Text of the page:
WHAT ATTACKING ISRAEL MEANS FOR THE MARKETS
This weekend saw a significant escalation of violence as surprise attacks from Gaza claimed hundreds of lives, dozens of captives and thousands of wounded. This disturbing development has cast a shadow over the ongoing peace talks between Israel and Saudi Arabia and raised questions about the possibility of their continuation. Although a potential Israeli-Saudi agreement brings tangible and symbolic benefits, the ongoing chaos seems to negate the very foundations of the peace process initiated in 1978 with the noble aim of freeing the region from the shackles of constant conflict and damage.
External elements are greatly affected by such a situation. For example, the financial markets find themselves having to reflect this new surge in violence in market dynamics and prices. Although the economic suffering on the battlefields may seem unfortunate, the fact remains: markets prioritise economic demand in relation to major players such as Iran, an OPEC member and major oil producer, rather than territories such as Israel (ranked 28th in the World Bank's 2022 GDP rankings) or the West Bank and Gaza (120th).
Iran's involvement in the attacks, as reported by The Wall Street Journal, could have significant international implications. Specifically, the United States could consider tightening existing sanctions imposed on Iranian exports. According to analysts at Goldman Sachs, trends prior to the attack that suggested a de-escalation of tensions in the region have contributed positively to Iran's oil production, which has seen an increase of nearly half a million barrels per day in the previous year. Taking these indicators into account, they estimate that a daily drop of 100,000 barrels in Iranian production could raise Brent crude prices by just over $1 per barrel.
However, the likelihood of an actual Israeli-Iranian conflict seems low at present, given the limited involvement of Lebanese Hezbollah and geographical constraints that would not allow Israel to launch an invasion through Jordan and Iraq or through Saudi Arabia. As things stand, the potential for troops from both countries to enter a frontal missile battle is rather far-fetched.
There are concerns about the effectiveness of Israel's Iron Dome defenses if they cannot intercept Hamas rockets, leading to speculation about what Iran's advanced artillery could potentially achieve. According to an estimate by Dan Alamariu, chief global strategist at Alpine Macro, a Montreal-based investment research firm, an Israeli attack on Iran's nuclear facilities would be 20% likely to cause oil prices to spike above $150 a barrel.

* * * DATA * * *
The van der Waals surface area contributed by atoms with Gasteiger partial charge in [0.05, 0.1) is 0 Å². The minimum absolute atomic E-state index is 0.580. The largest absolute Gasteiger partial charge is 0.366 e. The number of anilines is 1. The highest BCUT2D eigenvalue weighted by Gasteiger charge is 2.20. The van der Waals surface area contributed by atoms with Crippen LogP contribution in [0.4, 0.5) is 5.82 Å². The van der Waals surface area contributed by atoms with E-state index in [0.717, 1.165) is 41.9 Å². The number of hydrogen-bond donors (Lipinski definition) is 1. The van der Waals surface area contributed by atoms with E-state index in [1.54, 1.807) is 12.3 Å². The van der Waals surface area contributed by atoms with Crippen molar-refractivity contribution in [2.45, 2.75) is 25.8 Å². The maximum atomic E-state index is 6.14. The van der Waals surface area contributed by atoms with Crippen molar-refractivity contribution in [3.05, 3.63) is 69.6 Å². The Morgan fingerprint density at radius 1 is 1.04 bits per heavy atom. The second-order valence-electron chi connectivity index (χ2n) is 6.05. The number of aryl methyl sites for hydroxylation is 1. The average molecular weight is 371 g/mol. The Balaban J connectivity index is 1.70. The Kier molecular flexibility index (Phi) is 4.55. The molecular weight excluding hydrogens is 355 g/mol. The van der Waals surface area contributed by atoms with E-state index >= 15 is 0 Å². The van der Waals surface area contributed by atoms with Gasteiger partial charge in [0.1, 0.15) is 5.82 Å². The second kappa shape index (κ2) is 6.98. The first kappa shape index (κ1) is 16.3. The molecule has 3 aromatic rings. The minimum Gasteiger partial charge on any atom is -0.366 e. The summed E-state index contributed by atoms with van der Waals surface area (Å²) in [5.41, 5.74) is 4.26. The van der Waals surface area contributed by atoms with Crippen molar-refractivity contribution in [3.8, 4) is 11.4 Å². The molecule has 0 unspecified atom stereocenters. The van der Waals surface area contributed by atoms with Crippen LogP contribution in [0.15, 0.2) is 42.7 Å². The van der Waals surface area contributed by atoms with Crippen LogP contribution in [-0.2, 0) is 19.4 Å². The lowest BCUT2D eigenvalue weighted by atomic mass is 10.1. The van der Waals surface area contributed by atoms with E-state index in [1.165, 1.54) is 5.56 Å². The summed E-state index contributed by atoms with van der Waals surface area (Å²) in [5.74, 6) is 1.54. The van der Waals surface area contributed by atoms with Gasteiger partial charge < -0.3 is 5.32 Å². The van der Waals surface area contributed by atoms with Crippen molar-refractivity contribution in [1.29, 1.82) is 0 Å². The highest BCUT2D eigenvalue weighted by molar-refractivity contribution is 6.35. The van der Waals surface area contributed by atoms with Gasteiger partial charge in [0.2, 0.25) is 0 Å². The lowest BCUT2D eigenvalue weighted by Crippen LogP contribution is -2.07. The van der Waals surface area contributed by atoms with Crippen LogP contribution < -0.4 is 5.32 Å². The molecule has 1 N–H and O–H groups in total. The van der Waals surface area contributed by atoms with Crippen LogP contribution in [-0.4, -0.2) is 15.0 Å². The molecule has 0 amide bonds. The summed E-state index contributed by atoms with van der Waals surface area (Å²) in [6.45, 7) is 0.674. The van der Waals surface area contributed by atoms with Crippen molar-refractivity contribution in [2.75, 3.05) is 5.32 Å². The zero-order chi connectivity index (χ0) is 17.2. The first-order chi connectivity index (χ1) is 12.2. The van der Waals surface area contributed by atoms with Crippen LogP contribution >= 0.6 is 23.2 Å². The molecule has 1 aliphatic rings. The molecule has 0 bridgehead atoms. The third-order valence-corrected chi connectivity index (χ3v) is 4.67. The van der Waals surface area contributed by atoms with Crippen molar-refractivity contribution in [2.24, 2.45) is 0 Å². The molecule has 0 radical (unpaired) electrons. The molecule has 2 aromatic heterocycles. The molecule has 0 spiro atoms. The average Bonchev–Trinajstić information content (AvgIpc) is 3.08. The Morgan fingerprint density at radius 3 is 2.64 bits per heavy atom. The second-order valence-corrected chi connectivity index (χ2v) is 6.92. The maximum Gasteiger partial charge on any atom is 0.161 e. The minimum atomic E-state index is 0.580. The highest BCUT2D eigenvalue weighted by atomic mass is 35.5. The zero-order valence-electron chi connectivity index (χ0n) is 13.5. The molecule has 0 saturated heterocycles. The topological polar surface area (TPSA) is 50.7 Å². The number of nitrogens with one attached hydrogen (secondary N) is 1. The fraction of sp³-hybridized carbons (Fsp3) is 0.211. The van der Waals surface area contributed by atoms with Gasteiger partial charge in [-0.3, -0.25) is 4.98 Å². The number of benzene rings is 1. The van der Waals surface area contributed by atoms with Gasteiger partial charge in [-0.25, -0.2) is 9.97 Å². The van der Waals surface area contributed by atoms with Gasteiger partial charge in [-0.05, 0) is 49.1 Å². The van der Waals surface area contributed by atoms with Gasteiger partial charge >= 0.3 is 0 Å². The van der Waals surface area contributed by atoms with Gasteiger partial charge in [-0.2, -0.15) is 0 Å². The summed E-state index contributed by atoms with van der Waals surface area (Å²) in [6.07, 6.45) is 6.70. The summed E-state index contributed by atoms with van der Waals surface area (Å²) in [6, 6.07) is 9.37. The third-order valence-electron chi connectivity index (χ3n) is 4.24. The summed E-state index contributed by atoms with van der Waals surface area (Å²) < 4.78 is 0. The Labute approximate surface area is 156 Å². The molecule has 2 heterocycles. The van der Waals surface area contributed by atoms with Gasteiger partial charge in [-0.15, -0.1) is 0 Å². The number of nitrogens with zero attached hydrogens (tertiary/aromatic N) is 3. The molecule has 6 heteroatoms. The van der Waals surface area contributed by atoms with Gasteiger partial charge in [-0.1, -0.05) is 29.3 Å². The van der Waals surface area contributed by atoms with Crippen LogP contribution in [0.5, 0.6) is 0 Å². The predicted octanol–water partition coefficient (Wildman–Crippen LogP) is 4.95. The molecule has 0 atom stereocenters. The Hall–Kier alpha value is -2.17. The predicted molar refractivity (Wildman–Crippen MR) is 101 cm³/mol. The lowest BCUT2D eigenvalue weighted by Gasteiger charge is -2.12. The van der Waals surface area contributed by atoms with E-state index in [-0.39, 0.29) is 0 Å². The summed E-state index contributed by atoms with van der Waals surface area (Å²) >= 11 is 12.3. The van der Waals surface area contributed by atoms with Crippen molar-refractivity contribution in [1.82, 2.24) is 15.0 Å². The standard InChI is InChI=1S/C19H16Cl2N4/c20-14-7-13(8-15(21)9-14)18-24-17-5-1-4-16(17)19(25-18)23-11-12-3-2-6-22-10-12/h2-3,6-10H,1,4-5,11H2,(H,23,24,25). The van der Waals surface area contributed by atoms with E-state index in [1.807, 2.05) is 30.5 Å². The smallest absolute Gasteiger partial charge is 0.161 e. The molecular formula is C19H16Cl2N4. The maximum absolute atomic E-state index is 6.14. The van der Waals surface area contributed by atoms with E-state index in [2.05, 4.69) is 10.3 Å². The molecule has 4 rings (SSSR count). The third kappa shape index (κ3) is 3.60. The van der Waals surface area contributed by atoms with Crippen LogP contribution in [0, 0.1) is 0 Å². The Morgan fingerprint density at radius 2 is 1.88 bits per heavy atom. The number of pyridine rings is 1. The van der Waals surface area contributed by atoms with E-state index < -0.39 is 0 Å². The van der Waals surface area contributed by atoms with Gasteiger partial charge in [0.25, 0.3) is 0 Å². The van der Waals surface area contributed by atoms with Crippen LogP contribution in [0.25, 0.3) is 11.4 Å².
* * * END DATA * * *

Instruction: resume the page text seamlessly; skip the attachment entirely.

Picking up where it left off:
Contrary to all the hype around dire predictions, Marko Papic, chief strategist at Clocktower Group, presents a different view. Through a chart, he illustrates that oil price changes during the major Israeli-Palestinian conflicts in the 21st century have remained essentially unchanged. It assumes that events in the Levant region generally do not have a significant outward impact, although it acknowledges the possibility of change.
Although this view is limited to this century, and neglects such important cases as the Yom Kippur War 50 years ago, it is crucial to note the substantial multi-year financial shifts that occurred after the pan-Arab attack on Israel. In the following seven years, oil prices rose from $5 to $50, interest rates rose from 6.5% to 18%, and the price of gold rose sharply from $42 to $875. In comparison, however, stocks managed to find stable ground during the first year, which was full of fluctuations.
Given the rising tensions and instability, it is worth considering the possibility that these events could be a positive catalyst for equities. As unlikely as it may seem, this event has the potential to halt or even reverse the deep decline in bonds over the next few months.
The immediate reactions to these events have been swift and significant: Israeli equities have seen a sharp decline, oil prices (CL00, 3.45%) have seen a sharp increase, Treasury bond futures (TY00, 0.35%) have risen while the cash market has been closed for Columbus Day, gold (GC00, 0.98%) has seen a rise, and equity futures (ES00, -0.63%; NQ00, -0.81%) have seen a decline. However, oil prices have already begun to retreat from their highs.